While this made a lot of sense to me, I am also interested in library history, and one of my favorite authors is William Warner Bishop from the Library of Congress (who also happened to be the first head of cataloging at Princeton University). He gave a talk to the NY State Library School in 1915 ( In this talk, he said something about catalogs that always rang true for me and I would like to quote him at some length:

“Now no instrument can always be worked easily, safely and successfully by the chance comer. Herein lies much of the difficulty found in the use of card catalogs.

For who uses a card catalog? For whom is it made? This is the real crux of much of the current discussion of the merits--and failings--of that machine. Obviously it is not for the way-faring man; equally obviously not for the child just entering school. Clearly persons who wish to read or study some definite book or some subject are the normal users of card catalogs. For the idle or the curious browser, there are the open shelves; for the fiction seeker, the finding list and more open shelves; for the child, the children's room; for the man in haste, the reference collection and its attendants.”

and later he says:

“Is it not a perfectly fair statement that in the users of a card catalog there may be presumed some modicum of intelligence and a more than passing interest in some topic? I do not believe that the card catalog can ever be made so easy of operation, especially in this day of huge libraries, that every chance comer can handle it successfully without some instruction.”
He goes on to say that a catalog is complex because books and people are complex. This is beautifully said and very convincing, but I fear, it is absolutely outmoded in our day and age. Mr. Bishop went to great pains to talk about how different kinds of people can avoid using the card catalog, but today with an ever-growing demand to use library collections remotely and the ubiquity of what is now called search, “every chance comer” has no choice but to work with the catalog, and to do it without any real instruction. Since the number of reference questions is also plummeting, patrons even do it without asking anyone for help. Of course they will have poor results! As a result, I reluctantly came to believe that Mr. Line is correct and not Mr. Bishop. Today, people who want information for whatever purpose can avoid not only the catalog, as Mr. Bishop pointed out in 1915 for “the man in haste” and the “curious browser”, but today everyone, including the serious searcher can avoid the entire library as well.

As a result, I concluded that since there is absolutely no possibility of training all users of our catalogs, it is the catalog that must change and no longer be seen as an impediment. This means that it must change in ways that will be more “user friendly”. But added to this imperative were all of the other problems I have mentioned in my earlier podcasts: a mushrooming number of worthwhile materials available online--Google Books is only one site which alone has been adding millions and millions of books but there are an enormous and ever-growing number of other great sites out there with new ones popping up all the time, each containing innovative and wonderful resources; I had also noticed that there is a huge amount of metadata, but it did not interoperate because formats, data, and bibliographic concepts are not coordinated and consequently, the metadata others create is not “good enough” and must be redone over and over again by each group; there was the genuine challenge of full-text retrieval methods plus the new “social web” which were difficult to assess, but showed great promise and it only made sense to work with these things somehow; almost all of us were also looking at flat budget lines and on and on the problems went. These were some of the real and serious challenges that I saw we were facing, and what was the library community’s response?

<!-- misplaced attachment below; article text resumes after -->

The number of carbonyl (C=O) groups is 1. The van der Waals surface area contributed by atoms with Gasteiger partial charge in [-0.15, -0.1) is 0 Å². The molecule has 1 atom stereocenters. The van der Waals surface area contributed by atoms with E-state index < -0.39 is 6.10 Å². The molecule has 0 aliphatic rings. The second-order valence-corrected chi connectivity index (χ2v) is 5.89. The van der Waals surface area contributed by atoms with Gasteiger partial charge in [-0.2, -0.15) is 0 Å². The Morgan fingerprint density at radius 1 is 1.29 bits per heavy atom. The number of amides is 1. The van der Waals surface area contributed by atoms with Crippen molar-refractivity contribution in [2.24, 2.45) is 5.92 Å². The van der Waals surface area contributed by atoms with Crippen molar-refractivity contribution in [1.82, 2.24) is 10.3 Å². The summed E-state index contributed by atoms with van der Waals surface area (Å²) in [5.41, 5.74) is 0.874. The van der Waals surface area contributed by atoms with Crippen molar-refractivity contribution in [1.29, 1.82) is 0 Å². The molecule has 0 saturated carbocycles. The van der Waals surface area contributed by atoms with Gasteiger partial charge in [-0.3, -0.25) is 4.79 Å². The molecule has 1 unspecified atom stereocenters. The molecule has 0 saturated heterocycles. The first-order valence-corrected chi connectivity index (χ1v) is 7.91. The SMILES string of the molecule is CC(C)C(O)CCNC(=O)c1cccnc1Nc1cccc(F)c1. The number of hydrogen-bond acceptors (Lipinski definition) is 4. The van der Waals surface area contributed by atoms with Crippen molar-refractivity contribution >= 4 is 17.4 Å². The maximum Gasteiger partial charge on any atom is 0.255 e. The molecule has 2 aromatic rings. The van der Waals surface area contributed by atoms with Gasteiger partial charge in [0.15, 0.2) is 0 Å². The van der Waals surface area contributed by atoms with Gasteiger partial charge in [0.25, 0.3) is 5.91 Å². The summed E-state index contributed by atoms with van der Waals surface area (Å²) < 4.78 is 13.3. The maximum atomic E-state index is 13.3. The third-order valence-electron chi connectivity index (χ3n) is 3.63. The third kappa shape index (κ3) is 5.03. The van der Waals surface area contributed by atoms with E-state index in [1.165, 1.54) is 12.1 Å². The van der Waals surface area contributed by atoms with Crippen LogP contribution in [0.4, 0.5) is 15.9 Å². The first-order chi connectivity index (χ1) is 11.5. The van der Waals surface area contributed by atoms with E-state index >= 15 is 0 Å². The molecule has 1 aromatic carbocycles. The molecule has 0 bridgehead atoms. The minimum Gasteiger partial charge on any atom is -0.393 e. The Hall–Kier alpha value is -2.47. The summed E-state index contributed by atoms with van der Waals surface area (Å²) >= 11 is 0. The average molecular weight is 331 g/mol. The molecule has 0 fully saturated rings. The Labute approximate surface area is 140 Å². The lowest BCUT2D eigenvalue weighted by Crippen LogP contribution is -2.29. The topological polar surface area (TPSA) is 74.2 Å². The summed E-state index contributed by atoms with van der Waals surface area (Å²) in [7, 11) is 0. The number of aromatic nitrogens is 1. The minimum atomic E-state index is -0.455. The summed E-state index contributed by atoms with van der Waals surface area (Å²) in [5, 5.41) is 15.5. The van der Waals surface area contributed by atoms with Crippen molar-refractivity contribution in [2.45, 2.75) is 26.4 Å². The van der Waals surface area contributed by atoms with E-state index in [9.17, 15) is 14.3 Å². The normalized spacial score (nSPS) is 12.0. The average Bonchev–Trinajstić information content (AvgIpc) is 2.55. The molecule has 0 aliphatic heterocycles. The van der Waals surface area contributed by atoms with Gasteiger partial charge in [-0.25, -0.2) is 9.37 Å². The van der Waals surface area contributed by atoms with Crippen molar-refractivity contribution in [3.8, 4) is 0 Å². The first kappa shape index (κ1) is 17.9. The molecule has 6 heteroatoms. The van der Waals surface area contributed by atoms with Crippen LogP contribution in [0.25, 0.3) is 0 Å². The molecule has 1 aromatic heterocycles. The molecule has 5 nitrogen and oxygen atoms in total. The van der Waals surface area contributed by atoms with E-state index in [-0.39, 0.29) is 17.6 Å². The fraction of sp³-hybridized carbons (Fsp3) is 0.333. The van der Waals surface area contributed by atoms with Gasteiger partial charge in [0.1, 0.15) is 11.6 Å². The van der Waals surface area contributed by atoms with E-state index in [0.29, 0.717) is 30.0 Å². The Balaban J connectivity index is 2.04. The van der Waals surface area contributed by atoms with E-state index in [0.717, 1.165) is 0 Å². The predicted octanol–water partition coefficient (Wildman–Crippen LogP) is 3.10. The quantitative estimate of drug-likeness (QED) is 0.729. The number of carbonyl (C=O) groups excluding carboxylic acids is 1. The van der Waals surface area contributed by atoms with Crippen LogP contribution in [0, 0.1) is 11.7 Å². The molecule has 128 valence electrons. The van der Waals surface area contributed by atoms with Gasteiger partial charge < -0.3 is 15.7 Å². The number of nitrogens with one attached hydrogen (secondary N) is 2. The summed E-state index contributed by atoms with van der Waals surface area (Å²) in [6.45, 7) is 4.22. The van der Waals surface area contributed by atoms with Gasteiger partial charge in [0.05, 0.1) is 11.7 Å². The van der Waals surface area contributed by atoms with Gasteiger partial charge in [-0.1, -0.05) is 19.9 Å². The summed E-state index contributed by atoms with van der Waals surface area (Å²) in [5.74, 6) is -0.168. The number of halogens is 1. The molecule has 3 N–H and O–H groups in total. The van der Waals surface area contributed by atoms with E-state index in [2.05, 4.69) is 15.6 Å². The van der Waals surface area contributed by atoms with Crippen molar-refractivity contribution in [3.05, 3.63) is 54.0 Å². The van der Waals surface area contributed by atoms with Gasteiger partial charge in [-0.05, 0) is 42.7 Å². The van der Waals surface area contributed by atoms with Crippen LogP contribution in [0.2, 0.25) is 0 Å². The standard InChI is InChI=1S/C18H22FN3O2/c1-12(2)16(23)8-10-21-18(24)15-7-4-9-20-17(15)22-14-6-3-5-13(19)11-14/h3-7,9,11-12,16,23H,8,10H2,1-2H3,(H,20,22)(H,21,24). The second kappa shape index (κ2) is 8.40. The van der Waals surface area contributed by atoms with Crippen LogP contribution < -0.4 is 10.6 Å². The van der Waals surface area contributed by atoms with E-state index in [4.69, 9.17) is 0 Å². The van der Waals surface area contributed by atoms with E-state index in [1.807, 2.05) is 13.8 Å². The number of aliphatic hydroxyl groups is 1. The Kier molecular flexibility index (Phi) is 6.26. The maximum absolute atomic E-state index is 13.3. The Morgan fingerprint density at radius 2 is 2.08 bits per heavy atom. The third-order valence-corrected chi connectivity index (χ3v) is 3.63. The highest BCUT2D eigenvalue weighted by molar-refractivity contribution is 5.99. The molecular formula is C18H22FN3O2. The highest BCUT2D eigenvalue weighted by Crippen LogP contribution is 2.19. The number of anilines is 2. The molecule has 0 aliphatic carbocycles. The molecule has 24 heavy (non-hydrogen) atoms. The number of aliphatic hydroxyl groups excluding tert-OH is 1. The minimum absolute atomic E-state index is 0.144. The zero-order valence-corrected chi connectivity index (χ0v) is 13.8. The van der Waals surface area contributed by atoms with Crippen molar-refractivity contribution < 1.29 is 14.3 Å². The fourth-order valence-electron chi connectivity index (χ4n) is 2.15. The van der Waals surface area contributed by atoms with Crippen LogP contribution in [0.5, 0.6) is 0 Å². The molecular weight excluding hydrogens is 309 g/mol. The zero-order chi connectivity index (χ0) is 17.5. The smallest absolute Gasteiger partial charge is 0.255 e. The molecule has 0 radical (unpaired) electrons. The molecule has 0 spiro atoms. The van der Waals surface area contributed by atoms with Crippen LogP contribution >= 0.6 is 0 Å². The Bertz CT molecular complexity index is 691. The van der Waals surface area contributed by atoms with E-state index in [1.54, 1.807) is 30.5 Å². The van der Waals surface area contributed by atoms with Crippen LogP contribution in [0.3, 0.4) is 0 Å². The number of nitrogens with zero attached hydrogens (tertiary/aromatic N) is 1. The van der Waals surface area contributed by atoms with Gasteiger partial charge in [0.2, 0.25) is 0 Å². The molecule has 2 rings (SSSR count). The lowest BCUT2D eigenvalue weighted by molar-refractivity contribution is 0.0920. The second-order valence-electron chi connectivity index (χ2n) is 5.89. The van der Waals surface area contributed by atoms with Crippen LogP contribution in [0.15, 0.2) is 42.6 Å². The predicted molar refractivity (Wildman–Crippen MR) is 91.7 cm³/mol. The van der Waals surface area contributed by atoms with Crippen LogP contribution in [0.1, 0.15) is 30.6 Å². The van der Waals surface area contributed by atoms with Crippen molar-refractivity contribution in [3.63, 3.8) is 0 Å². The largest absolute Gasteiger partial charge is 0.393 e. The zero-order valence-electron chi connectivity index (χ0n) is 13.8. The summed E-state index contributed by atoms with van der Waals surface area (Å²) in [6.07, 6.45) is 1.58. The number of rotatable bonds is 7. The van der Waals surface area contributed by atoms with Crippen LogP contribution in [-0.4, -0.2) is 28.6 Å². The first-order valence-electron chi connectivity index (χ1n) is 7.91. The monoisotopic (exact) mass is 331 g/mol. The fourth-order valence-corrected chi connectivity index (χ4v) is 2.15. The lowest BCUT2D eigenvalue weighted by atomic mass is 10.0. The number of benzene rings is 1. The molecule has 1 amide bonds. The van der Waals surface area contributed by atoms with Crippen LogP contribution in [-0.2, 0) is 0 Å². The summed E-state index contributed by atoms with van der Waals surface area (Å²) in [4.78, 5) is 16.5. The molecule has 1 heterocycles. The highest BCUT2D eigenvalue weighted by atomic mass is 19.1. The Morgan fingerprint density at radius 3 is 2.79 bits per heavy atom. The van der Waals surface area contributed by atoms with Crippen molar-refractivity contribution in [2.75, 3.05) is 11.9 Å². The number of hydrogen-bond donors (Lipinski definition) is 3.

FRBR and then, RDA.

To be honest, I had always been looking forward to RDA since it was clear that changes were needed, particularly in raising productivity, and dealing with the new, weird things I saw on the web, where it seemed that the only thing that was constant was that they changed.

I need to pause for a moment here to avoid a potential misunderstanding: when I say that productivity needs to increase, I am absolutely not saying that catalogers are slackers or anything of the sort. Increases in production come primarily through the introduction of technological innovations and adherence to shared standards, not through individuals working harder. There have been relatively few technical improvements in the creation and sharing of catalog records since the introduction of Z39.50. Some tools provide help in making authority records and so on, but a lot more could be done. Much more important in my view is for catalogers to produce records that are of a sufficiently high standard that other bibliographic organizations can just accept them without local editing. I think we all know that while libraries claim that they create records that follow AACR2, they often fail in many ways and local editing is necessary with the result that the same items are re-cataloged repeatedly, or it turns out that the volume of copy records that require editing becomes so overwhelming that libraries just give up and accept whatever comes their way. Such a situation cannot be considered adherence to standards and is unsustainable in the long run. Imposition of genuine and realistic standards that must be followed, as they are in other industries such as foods and drugs, or the automobile industry, if such standards were possible to implement, would doubtless increase productivity tremendously.